But still, there were many who were at the whims of the legal and judicial authorities and who have paid a lot than which is expected from them. The Supreme Court has developed a ‘compensatory jurisprudence’ to provide an amnesty for those who were victimised by justice providing authorities. The compensatory jurisprudence was most clearly articulated by the Court in 1993 in ‘Nilabati Behra vs. State of Orissa’ in response to a PIL alleging death of a boy of 22 years in police custody. The Court evolved the principle of public law doctrine of compensation for violation of rights. According to this doctrine, it is the liability of the State for violation of rights. In this case, the Court awarded Rs. 1,50,000 to the mother of the boy as compensation for custodial death.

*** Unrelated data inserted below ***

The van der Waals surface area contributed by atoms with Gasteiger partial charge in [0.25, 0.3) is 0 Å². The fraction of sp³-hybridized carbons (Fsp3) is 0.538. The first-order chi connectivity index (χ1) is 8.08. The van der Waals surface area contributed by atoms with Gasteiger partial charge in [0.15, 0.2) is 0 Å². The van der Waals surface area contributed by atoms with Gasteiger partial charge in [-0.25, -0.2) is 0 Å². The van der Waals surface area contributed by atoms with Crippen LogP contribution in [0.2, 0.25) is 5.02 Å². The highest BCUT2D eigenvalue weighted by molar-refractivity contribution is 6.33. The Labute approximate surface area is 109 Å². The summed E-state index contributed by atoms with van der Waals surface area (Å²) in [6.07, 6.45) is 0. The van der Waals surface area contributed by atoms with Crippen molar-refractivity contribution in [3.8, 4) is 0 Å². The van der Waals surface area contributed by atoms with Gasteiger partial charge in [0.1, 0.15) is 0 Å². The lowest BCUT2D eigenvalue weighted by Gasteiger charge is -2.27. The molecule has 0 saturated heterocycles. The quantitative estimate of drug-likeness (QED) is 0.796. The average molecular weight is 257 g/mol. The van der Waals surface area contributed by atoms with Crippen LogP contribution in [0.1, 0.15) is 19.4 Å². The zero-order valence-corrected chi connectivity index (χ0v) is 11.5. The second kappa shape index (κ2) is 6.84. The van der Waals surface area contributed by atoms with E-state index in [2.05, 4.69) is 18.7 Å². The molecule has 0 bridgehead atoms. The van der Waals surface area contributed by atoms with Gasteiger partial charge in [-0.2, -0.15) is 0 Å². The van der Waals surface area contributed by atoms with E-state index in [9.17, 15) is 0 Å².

Similarly, in ‘Bandhua Mukti Morcha vs. Union of India’ case one organisation dedicated to the cause of release of bonded labourers informed the Supreme Court through a letter that they conducted a survey of the stone quarries situated in Faridabad District of the State of Haryana and found that there were a large number of labourers working in these stone quarries under inhuman and intolerable conditions and many of them were bonded labourers. The petition requested for a writ to be issued in the view to end the misery, suffering and helplessness of these labourers. The Supreme Court treated the letter as a writ petition and appointed a Commission of Inquiry and ordered the release and rehabilitation of all bonded labourers. Hence, PIL has become the sole instrument of social revolution.